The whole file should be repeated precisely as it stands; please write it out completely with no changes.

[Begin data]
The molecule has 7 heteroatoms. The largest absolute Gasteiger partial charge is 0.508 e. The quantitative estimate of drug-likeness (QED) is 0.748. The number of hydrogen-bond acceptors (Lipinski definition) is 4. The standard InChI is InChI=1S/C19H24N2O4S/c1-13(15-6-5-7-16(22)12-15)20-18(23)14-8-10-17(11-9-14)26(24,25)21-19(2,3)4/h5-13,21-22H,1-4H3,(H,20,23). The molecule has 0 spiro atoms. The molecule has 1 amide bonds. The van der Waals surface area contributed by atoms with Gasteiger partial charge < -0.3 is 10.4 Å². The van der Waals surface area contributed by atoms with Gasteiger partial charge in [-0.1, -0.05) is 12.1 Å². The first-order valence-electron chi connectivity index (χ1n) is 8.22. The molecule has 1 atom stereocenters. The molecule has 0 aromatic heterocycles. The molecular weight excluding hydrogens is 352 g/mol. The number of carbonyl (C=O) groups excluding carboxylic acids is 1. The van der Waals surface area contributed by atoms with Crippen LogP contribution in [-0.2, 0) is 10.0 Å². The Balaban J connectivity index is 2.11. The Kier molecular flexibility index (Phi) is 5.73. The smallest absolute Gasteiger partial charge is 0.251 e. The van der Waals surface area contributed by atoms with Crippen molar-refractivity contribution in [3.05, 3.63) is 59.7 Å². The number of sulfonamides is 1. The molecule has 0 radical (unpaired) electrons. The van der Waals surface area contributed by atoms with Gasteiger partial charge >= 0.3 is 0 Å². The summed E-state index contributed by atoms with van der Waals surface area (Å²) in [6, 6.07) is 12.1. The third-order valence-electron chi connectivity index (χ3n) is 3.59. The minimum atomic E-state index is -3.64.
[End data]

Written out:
The molecule has 7 heteroatoms. The largest absolute Gasteiger partial charge is 0.508 e. The quantitative estimate of drug-likeness (QED) is 0.748. The number of hydrogen-bond acceptors (Lipinski definition) is 4. The standard InChI is InChI=1S/C19H24N2O4S/c1-13(15-6-5-7-16(22)12-15)20-18(23)14-8-10-17(11-9-14)26(24,25)21-19(2,3)4/h5-13,21-22H,1-4H3,(H,20,23). The molecule has 0 spiro atoms. The molecule has 1 amide bonds. The van der Waals surface area contributed by atoms with Gasteiger partial charge < -0.3 is 10.4 Å². The van der Waals surface area contributed by atoms with Gasteiger partial charge in [-0.1, -0.05) is 12.1 Å². The first-order valence-electron chi connectivity index (χ1n) is 8.22. The molecule has 1 atom stereocenters. The molecule has 0 aromatic heterocycles. The molecular weight excluding hydrogens is 352 g/mol. The number of carbonyl (C=O) groups excluding carboxylic acids is 1. The van der Waals surface area contributed by atoms with Crippen LogP contribution in [-0.2, 0) is 10.0 Å². The Balaban J connectivity index is 2.11. The Kier molecular flexibility index (Phi) is 5.73. The smallest absolute Gasteiger partial charge is 0.251 e. The van der Waals surface area contributed by atoms with Crippen molar-refractivity contribution in [3.05, 3.63) is 59.7 Å². The number of sulfonamides is 1. The molecule has 0 radical (unpaired) electrons. The van der Waals surface area contributed by atoms with Gasteiger partial charge >= 0.3 is 0 Å². The summed E-state index contributed by atoms with van der Waals surface area (Å²) in [6, 6.07) is 12.1. The third-order valence-electron chi connectivity index (χ3n) is 3.59. The minimum atomic E-state index is -3.64.